Melody Maker
August 24, 1996

And on the fifth play, I realised that "On My Own" is actually heartbreaking. This came as a thrill, as ever, but no great shock. By that point, it already had the possibility of meaning everything to me anyway.

"If people hear a great pop record," says Lisa Lamb, "it speaks to them whatever situation they're in. I don't now how many times I've heard a song and gone 'That's written for me! Oh My god!.' Even when I go back and listen to songs from when I was 14, they still move my heart. They become markers for your own life".

"On My Own" is a song about personal destiny. It belongs, more than anywhere, on the radio, as part of the public consciousness, even though it knocks you for six. Like Saint Etienne, Peach create perfect, composite settings, somewhere between mansfield and Monte Carlo, bonding kitchen sink drama and cosmopolitan glitz. You'll recognise it - an epiphany, an elevation of the everyday.

Lisa: "Emotions are complex, but it's a matter of taking those and distilling it to the lowest common denominator. If a song has a ring of truth to it, that ring of truth is the most beautiful sound in the world." You'll recognise that too.


Melody Maker
November 30, 1996

It started not with a kiss, but a single. Two weeks ago Peach's "On My Own" bounced onto my CD player and filled my living room with exuberant, uplifting, joyful sounds; a bit St. Etienne, obviously, but in a way it brought back memories of some of the Eighties' more glorious failures - Strawberry Switchblade, or Eighth Wonder's version of the Pet Shop Boys' "I'm Not Scared", wherein Patsy Kensit practised the sort of heavenly wailing she'd later reserve solely for ears of Liam Gallager.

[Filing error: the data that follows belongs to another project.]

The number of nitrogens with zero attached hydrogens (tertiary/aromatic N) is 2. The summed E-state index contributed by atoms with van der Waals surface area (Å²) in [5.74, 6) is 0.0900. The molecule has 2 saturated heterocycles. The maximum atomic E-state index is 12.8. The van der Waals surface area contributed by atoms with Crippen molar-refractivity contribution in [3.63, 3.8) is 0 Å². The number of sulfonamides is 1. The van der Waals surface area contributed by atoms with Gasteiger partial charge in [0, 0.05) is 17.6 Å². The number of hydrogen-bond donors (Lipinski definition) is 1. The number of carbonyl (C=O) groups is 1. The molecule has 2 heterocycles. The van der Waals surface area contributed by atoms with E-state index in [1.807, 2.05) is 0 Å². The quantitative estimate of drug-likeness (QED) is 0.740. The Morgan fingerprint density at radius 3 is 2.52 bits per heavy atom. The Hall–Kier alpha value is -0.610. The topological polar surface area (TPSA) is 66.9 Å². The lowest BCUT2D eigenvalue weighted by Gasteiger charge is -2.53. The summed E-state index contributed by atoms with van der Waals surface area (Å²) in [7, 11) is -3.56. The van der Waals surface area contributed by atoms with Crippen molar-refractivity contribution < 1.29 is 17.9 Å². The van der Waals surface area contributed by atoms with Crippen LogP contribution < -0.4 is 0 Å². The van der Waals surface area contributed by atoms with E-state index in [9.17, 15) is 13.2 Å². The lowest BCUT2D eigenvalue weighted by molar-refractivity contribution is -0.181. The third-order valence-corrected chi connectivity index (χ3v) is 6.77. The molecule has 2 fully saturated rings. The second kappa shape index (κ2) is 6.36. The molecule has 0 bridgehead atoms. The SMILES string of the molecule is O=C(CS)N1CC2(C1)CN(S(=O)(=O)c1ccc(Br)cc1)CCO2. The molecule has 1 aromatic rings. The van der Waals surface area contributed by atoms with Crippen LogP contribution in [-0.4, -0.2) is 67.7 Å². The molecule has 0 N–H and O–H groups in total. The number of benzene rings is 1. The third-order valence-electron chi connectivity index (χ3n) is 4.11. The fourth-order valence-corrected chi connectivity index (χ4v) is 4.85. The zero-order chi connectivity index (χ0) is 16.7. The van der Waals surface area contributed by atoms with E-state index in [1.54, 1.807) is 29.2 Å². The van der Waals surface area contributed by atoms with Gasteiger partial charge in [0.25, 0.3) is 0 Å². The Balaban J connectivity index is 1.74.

A fortnight on, I find myself waiting for Peach in a crowded Apollo where they're third on the bill to Erasure. Out of the shadows come two bods, two synths and a chanteuse.

Pascal is Belgian, used to be in S-Express and will happily discuss everything from Magzine to the therpeutic power of percussion. Paul hails from Mansfield and the first four Brian Eno albums are his favourite records of all time. The chanteuse is Lisa, whose obvious attractions (think mid-period Debbie Harry) comes coupled with a slightly tragic quality which may or may not have something to do with the fact that she's been through jazz singing and globetrotting but doesn't have a boyfriend. But then it all makes sense - Peach create loveliness from loneliness, pleasure out of pain.

"On My Own" soars tonight, a hymn to personal determination and with an unmistakable echo of Phil Spector's "Baby I Love You".

But does their story have a happy ending? I leave it to you to write.